The Orange County sheriffs blew up two old hand grenades found in a field.Deputies say children playing in a field in the rural town of Christmas found the first grenade Saturday afternoon. One of the children told a parent, who called deputies.The grenade appeared to be at least 30 years old. The bomb squad blew it up and then found the second… Deputies plan to inform the Army Corps of Engineers to find out whether the field was once used for military training and might have other grenades. Deputies said it is also possible someone buried the grenades there years ago to dispose of them.
The absence of play, physical exercise, and free-form social interaction takes a serious toll on many children. It can also have significant health implications as is evidenced by our current epidemic of childhood obesity, sleep deprivation, low self- esteem, and depression.
The Fun Town Pier in Seaside Heights is now a pile of twisted metal and broken rides lying on the beach as waves lap over it.
It’s one of two piers destroyed in hurricane Sandy where the iconic Ferris wheels seem to be the only thing left standing. “I think anybody who’s ever been to Seaside or grew up here loves this place; this the way I make my living and a lot of other people make their living. They’ll be back,” arcade worker Helen Stewart said. It’s hard to conceive of how long that could take. Seaside Heights and nearby towns are under martial law.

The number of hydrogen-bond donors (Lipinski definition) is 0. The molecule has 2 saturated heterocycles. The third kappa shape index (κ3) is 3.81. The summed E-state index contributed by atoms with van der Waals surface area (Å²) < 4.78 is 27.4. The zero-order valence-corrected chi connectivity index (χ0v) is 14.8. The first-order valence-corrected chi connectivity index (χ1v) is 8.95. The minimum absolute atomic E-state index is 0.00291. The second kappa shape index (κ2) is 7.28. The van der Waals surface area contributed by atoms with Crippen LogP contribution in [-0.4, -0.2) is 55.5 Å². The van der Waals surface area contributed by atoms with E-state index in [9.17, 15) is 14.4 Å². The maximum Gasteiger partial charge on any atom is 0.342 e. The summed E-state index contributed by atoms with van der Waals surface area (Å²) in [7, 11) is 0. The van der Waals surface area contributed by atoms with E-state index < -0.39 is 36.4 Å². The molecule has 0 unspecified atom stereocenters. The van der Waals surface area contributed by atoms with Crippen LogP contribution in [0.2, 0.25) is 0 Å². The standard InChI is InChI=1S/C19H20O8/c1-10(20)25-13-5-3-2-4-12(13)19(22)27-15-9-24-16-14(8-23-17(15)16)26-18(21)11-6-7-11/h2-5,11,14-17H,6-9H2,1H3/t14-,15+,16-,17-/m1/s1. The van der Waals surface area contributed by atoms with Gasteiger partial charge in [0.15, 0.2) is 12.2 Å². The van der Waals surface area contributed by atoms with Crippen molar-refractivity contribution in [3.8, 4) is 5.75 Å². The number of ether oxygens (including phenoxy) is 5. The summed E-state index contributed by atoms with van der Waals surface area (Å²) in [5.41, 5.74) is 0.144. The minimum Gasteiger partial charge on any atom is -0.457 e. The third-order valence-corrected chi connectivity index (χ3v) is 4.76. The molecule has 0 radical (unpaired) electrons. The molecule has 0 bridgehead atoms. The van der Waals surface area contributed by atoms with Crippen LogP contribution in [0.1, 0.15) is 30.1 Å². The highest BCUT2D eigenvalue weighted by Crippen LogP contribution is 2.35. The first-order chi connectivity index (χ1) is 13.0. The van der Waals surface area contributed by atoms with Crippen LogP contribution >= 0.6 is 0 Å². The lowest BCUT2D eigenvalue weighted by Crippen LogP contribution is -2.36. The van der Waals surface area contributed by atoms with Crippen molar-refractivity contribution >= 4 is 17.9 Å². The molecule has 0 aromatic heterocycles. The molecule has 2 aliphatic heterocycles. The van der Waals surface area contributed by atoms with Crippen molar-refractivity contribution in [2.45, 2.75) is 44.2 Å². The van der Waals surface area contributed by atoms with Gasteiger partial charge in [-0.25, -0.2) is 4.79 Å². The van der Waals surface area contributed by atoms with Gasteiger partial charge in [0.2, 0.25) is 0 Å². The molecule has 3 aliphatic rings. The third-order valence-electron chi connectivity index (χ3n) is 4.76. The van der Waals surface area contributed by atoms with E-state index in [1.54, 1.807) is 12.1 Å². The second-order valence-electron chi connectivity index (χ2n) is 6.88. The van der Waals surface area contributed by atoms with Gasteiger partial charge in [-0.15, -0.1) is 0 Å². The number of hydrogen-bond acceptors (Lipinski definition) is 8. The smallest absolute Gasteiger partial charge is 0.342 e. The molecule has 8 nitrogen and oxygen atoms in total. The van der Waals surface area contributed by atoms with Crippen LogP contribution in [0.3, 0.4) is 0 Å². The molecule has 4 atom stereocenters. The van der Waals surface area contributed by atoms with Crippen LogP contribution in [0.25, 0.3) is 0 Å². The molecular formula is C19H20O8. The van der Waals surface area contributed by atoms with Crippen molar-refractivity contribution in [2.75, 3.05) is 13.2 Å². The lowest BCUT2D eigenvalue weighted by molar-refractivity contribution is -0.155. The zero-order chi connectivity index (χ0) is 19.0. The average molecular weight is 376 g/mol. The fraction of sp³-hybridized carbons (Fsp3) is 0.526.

Police in the southeast Missouri town of Cape Girardeau say two men accused of driving into a group of joggers likened it to playing a video game. Three joggers suffered bumps and bruises Sunday morning when they were struck by a car. Police believe it was intentional.
I just came across this PBS documentary with the same name as my blog, which is named after the old Cat Stevens song. The documentary seems to conclude that farms and rural communities, as well as traditional city neighborhoods, fare the best at providing a good environment for children to grow, develop, and most importantly, play. Suburbs are a failed experiment.
Where Do the Children Play? is a one-hour documentary for public television that examines how restrictive patterns of sprawl, congestion, and endless suburban development across America are impacting children’s mental and physical health and development.
Using the adage that children represent 20 percent of the world’s population but 100 percent of its future, the film opens by examining differences between growing up today, with all its inherent obstacles and temptations, and childhood as it was lived 50 years ago.
To understand today’s children more acutely, the film team first visited Beaver Island where there are no McDonald’s, Burger Kings, Targets or Walmarts. There, children congregate by bike in the downtown area to play. All 85 students in grades one to twelve attend the only school on the island. Most use the computer as a tool for homework, but not for communication. And while they miss a lot of what their counterparts have on the mainland, Beaver Island children are keenly aware of nature and its importance to their lives and their well-being.